The Couple Who Medicates Together
Could a pill be the key to marital bliss?
Leslie Greenspan, a psychiatrist in Madison, Wisconsin, says couples sometimes come to her when one has urged the other to get help after circumstances (trouble at work, struggles with a child, a major marital disagreement) pushed him or her to a new low. If that person meets the criteria for depression and chooses medication, Greenspan generally waits about a month—the time it typically takes antidepressants to kick in—to see the couple again. By then, the unmedicated spouse often (gratefully) reports "a huge difference" in his or her partner's level of irritability, while the one taking a pill every day has yet to notice a thing.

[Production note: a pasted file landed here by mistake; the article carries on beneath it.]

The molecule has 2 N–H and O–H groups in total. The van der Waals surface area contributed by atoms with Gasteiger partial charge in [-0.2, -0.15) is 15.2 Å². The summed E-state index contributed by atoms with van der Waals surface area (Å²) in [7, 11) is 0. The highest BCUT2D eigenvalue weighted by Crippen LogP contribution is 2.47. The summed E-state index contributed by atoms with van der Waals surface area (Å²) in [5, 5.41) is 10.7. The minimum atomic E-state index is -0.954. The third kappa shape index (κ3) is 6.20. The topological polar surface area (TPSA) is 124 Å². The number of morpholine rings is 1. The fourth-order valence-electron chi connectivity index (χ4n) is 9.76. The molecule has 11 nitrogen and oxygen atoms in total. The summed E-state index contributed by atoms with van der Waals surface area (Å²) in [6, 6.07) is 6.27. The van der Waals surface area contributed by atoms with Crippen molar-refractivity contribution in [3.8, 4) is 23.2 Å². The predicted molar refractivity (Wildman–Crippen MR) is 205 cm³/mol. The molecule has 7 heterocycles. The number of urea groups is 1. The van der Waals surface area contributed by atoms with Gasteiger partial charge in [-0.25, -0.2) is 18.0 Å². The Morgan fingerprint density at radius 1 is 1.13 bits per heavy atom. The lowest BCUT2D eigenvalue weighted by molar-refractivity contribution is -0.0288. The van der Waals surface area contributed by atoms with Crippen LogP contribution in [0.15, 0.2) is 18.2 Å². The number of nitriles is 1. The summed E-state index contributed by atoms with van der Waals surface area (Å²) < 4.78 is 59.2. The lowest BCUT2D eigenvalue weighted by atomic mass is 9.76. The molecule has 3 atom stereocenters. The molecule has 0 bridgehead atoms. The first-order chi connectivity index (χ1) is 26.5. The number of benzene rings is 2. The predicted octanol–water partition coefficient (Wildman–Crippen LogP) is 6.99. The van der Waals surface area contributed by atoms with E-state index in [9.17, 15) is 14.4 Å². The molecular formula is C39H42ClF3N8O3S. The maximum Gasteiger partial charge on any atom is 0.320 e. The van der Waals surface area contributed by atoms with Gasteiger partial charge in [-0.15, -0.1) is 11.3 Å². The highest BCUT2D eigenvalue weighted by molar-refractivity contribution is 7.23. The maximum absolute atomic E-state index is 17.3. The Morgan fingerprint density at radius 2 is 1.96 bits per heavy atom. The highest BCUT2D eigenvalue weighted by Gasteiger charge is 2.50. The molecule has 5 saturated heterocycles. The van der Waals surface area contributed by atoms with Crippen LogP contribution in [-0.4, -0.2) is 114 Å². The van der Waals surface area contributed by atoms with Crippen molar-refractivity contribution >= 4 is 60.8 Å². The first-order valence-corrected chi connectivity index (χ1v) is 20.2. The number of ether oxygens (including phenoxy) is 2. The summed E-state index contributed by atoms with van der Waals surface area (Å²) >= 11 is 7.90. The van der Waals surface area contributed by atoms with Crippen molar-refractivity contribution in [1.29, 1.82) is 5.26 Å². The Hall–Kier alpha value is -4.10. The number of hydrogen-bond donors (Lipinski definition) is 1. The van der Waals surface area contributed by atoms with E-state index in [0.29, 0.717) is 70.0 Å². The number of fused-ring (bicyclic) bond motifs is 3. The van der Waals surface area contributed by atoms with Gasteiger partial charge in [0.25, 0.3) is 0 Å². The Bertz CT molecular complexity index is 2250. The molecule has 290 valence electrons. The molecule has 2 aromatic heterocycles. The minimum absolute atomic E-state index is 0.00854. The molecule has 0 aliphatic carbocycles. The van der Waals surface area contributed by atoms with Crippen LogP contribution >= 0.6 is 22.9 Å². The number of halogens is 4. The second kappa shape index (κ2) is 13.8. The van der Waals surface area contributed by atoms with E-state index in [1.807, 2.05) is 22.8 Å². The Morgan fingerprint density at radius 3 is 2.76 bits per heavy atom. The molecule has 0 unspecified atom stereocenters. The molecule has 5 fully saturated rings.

Many standard measures of depression focus on mood-based symptoms such as sadness, withdrawal, and loss of appetite rather than on how respondents are getting along with spouses, coworkers, and kids, which Greenspan thinks may be a mistake. As she and other therapists I spoke to assured me, anger, often simply the unpleasant by-product of stress, is common in depression—and spouses tend to bear the brunt of it. Indeed, scientists' failure to appreciate this could be one reason studies suggest antidepressants don't work terribly well—the data doesn't capture their ability to reduce volatility because researchers don't ask about it in the first place. "It's the kind of thing where something like 'He left the top off the toothpaste tube' just grates," Greenspan says. But for the person on meds, the toothpaste cap becomes a mere bother rather than a roadblock that prevents her from hearing about her spouses day.
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